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Joan Vennochi

Romney's unpardonable offense

Email|Print| Text size + By Joan Vennochi
January 3, 2008

MIKE HUCKABEE got this one right.

Mitt Romney never lets facts get in the way of political self-interest, even when the facts involve a decorated Iraq war veteran seeking a pardon.

At age 13, Anthony Circosta shot a classmate in the shoulder with a BB gun. He pleaded guilty in juvenile court to a felony assault and was sentenced to 364 days of probation. From then on, Circosta's life was apparently exemplary. He enlisted in the Army National Guard as a medic, served as a volunteer fireman, and earned a college degree in criminal justice. In 2002, he served as a National Guard medic at the Winter Olympics in Salt Lake City, which Romney headed. Deployed to Iraq in 2004, Circosta was promoted to first lieutenant and awarded the Bronze Star for meritorious service.

Circosta needed a gun permit in Massachusetts to gain promotion as a security guard and pursue a career as a police officer. But, to get the permit, Circosta first needed to have his record cleared of a childhood felony. He told the pardon advisory board the childhood incident was not his proudest moment, "but it happened." He moved his life beyond it.

Twice, the Massachusetts clemency board recommended a pardon. Twice, then-Governor Romney declined to grant it.

Huckabee has been telling Circosta's story on the campaign trail to illustrate Romney's penchant for political calculation over human compassion.

Romney is spending millions on ads attacking Huckabee for the opposite. The former Arkansas governor granted clemency requests 1,033 times during his years in office, from 1996 to 2007. In some cases, Huckabee reduced the sentences of convicted murderers, leading to tough and legitimate questions about his judgment.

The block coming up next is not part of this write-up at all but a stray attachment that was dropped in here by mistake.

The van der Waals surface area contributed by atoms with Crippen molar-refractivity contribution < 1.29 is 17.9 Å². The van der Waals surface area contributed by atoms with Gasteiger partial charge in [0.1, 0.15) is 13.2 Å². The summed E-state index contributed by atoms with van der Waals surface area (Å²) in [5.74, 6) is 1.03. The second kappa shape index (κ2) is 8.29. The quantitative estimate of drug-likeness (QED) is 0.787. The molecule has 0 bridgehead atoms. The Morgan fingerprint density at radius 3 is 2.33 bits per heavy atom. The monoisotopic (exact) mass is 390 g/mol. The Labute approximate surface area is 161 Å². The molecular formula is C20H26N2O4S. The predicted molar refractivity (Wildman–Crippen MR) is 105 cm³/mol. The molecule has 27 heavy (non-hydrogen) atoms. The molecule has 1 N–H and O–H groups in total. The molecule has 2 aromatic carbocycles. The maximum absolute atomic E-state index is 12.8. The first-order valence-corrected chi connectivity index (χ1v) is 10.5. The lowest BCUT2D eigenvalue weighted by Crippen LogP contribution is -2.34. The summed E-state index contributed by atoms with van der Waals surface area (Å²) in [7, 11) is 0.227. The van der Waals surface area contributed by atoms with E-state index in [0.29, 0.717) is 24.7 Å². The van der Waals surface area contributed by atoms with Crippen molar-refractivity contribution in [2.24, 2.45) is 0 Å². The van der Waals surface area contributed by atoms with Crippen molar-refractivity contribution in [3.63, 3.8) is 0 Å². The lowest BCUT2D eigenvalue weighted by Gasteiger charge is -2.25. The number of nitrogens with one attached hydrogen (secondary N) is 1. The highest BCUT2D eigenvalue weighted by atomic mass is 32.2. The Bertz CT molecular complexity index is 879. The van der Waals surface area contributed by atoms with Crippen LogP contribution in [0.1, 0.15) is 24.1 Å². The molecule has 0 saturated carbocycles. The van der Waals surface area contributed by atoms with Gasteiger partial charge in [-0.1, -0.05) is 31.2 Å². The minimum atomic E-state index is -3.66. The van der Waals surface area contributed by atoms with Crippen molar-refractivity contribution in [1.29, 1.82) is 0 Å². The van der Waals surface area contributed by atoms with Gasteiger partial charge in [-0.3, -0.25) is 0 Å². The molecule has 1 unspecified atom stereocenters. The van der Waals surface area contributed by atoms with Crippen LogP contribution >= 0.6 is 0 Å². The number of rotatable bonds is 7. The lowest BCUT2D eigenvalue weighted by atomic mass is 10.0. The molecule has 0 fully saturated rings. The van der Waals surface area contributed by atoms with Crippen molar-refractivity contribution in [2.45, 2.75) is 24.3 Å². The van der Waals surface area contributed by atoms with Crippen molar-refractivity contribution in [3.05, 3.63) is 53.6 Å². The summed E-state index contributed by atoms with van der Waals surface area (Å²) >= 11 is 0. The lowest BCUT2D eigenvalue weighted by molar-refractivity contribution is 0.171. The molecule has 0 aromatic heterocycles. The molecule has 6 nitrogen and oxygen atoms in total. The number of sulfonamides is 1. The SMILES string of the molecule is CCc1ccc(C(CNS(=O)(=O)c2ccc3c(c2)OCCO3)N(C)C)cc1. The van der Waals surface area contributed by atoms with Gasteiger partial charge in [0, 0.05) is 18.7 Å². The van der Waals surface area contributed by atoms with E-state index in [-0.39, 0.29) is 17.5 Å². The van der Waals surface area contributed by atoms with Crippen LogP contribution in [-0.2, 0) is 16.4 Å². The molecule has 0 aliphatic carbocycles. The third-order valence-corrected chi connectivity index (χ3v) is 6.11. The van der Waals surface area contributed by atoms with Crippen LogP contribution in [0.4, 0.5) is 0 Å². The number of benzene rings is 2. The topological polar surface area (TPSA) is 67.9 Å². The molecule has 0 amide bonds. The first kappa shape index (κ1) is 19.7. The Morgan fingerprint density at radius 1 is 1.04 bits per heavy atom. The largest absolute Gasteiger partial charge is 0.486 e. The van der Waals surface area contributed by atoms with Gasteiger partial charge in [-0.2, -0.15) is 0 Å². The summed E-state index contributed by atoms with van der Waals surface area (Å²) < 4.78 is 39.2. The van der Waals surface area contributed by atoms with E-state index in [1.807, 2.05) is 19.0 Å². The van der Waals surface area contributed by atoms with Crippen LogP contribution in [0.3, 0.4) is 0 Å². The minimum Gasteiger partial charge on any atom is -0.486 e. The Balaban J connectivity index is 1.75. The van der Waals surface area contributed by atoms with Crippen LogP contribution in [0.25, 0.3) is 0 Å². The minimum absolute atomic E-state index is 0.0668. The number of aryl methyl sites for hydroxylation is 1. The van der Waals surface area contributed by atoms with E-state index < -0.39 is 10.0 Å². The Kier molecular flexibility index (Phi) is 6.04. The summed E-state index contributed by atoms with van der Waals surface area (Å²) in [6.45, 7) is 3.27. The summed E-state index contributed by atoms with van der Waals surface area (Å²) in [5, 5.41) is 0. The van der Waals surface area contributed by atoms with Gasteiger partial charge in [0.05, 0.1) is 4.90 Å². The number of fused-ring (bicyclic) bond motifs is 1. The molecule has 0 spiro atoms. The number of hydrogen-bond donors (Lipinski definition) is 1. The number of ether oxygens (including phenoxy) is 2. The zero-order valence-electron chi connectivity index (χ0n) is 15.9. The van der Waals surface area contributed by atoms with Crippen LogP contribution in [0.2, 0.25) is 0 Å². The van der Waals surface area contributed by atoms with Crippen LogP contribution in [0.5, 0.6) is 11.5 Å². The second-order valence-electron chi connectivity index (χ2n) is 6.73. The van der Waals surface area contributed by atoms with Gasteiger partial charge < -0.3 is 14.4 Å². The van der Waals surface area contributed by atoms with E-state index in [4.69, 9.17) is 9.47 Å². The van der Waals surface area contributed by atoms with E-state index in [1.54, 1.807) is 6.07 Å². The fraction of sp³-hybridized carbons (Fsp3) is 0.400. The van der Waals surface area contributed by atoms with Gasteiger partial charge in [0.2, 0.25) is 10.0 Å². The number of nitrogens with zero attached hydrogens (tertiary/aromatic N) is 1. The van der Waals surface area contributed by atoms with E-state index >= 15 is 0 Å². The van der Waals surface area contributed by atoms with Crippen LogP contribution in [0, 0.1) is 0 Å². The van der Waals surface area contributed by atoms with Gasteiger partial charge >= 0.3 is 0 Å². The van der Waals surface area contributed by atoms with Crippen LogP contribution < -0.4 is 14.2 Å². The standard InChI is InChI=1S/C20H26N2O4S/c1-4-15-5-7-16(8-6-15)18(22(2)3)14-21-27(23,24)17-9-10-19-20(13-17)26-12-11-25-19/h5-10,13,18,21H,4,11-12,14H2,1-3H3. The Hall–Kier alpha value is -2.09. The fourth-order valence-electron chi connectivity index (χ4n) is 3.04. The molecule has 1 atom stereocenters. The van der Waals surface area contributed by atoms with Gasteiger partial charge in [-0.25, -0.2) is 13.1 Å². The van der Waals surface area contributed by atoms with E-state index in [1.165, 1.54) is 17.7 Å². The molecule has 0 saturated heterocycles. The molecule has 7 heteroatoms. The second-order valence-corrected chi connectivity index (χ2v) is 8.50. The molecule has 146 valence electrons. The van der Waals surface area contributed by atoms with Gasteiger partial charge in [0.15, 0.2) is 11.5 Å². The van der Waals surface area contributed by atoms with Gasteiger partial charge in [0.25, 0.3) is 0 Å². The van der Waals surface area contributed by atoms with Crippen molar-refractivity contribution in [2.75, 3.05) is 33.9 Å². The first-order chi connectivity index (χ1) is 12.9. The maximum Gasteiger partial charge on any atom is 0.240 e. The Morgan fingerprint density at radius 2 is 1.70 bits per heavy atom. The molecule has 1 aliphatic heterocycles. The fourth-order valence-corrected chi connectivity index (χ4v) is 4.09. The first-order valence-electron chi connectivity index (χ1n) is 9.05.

The ordained Baptist minister is explaining those decisions in the context of a belief in the power of rehabilitation. He also tells voters that the majority of cases involved people with minor offenses who needed pardons to get a job. And, by raising the Circosta case, Huckabee is trying to turn the issue into a question of Romney's judgment. What's worse? Being soft on crime or being soft on justice?

In response, Romney said he followed his own guideline against pardoning firearm-related offenses if the applicant needed a pardon to obtain a gun permit. Apparently, this guideline left no room for discretion in the case of a 13-year-old middle school student who shot a BB gun at boys cutting through his apartment complex.

Romney also said his decision not to pardon Circosta reflects a desire "to make sure that I erred on the side of protecting the public."

However, the Mitt Detector suspects an even stronger desire to put a tough-on-crime face on Romney's bid to become the Republican presidential nominee. The same forces led Romney to similar, well-documented pivots to the right on abortion, gay rights, gun control and immigration.

A soft-on-crime label is never a plus in presidential politics. Michael Dukakis was greatly harmed by the charge during the 1988 presidential campaign, when he was held accountable after a convicted murderer released via a Massachusetts furlough program raped a Maryland woman.

Ironically, Romney withstood a recent demand for similar accountability. Daniel Tavares Jr., a Massachusetts man imprisoned for killing his mother, was released on personal recognizance by a Romney-appointed judge and subsequently charged with killing a newlywed couple in Washington state. Romney ducked culpability by blaming the system, even though as governor, he ignored recommendations that could have made a difference in Tavares's case.

Huckabee has plenty of weaknesses, including some aspects of his record as governor; a lack of experience in foreign affairs; and undue enthusiasm for mixing politics with religion. But his candor and ability to connect with average voters lifted him beyond expectations and his own limitations. He is a threat to Romney in Iowa, at least on paper; the truth will finally come out today at the caucuses.

In the long run, the real threat to Romney comes from Huckabee's instinctive understanding of his rival's weaknesses and willingness to expose them. Attacked by Romney and his millions, Huckabee lashed back hard. The former governor of Arkansas may not survive past Iowa, but he is helping to paint a picture of the former governor of Massachusetts that will survive.

It's the picture of a politician who panders rather than leads at every turn, including a decorated veteran's bid for a pardon.

Joan Vennochi's e-mail address is vennochi@globe.com.

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